This is the amount of money L&I sets aside as an estimate of what your pension will cost them. It’s just an actuarial guess and is not important to you or your pension. Forget about it.
Most pensioners lose their L&I medical care when the pension is granted. A few lucky but seriously injured pensioners are able to get a treatment order for accepted job related conditions. The supervisor has discretionary authority to deem treatment necessary to protect such workers’ life or provide for the administration of medical and therapeutic measures. RCW 51.36.010(4) and the L&I Policy Manual Chapter 15. A good L&I lawyer can help with this.
Pensioners who do not have a treatment order when the pension is granted may apply for one later. There is no statute of limitations for this application.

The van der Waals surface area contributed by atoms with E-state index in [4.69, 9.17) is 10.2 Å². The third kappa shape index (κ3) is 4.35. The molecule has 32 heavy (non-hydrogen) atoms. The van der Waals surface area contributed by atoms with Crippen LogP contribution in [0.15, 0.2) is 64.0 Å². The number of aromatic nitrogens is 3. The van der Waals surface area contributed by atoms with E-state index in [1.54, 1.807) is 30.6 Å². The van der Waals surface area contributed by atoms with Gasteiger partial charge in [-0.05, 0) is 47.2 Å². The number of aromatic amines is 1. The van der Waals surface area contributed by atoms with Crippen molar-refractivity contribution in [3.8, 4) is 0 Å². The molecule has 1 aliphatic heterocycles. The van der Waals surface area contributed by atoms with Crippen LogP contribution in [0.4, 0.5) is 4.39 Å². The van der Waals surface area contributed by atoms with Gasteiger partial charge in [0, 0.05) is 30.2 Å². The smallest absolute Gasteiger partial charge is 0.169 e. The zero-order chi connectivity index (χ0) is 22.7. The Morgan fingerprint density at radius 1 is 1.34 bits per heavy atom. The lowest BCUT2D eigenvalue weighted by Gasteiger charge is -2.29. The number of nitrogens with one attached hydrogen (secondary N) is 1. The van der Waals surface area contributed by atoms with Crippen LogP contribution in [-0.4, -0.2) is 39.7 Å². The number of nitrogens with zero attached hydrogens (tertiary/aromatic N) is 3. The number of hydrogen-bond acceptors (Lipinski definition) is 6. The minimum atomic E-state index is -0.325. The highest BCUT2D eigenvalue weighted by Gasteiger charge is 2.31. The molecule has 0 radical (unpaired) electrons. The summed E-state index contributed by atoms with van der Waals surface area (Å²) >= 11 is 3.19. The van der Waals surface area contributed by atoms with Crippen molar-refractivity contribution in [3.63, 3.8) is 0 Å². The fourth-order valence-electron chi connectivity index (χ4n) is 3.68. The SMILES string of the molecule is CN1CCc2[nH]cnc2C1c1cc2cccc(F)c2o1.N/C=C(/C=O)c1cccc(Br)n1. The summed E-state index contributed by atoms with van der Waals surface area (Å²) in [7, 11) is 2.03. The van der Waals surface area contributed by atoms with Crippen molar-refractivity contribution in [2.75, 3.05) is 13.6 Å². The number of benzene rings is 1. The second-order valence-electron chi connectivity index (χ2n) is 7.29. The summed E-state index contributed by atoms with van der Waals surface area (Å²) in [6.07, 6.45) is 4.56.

Yes, but don’t do it. You only get pennies on the dollar. It is never worth it. NEVER.
A Washington State L&I disability pension is not taxable. Federal Tax Regulations 1-104-1(b) states that workers compensation benefits for personal injuries or sickness incurred in the course of employment are excluded from gross income. This means they are not taxable.
Consult with an L&I lawyer. They can look at the facts of your case and let you know what it will take and if it is worth it to try and get a pension.
Lawyers who do L&I pension work charge contingent fees. That means there should be no attorney fees unless you get the pension. Even then the fees get paid from the payments made by L&I and are not required up front or out of your pocket.
We are here to help you.
We will be happy to give you advice and help you get the pension you so deserve.
Losing your ability to work work again or losing a spouse is a major life setback but it’s not the end of the story. Contact Us and we will try and give your story a happy ending.
If you will never work again because of your job injury an L&I pension is for you.
Talk to us at the Sharpe Law Firm about your pension chances. It may be the smartest thing you ever do. Attorney Chris Sharpe and his staff are ready to advise and to help. Contact Us for a free strategy session.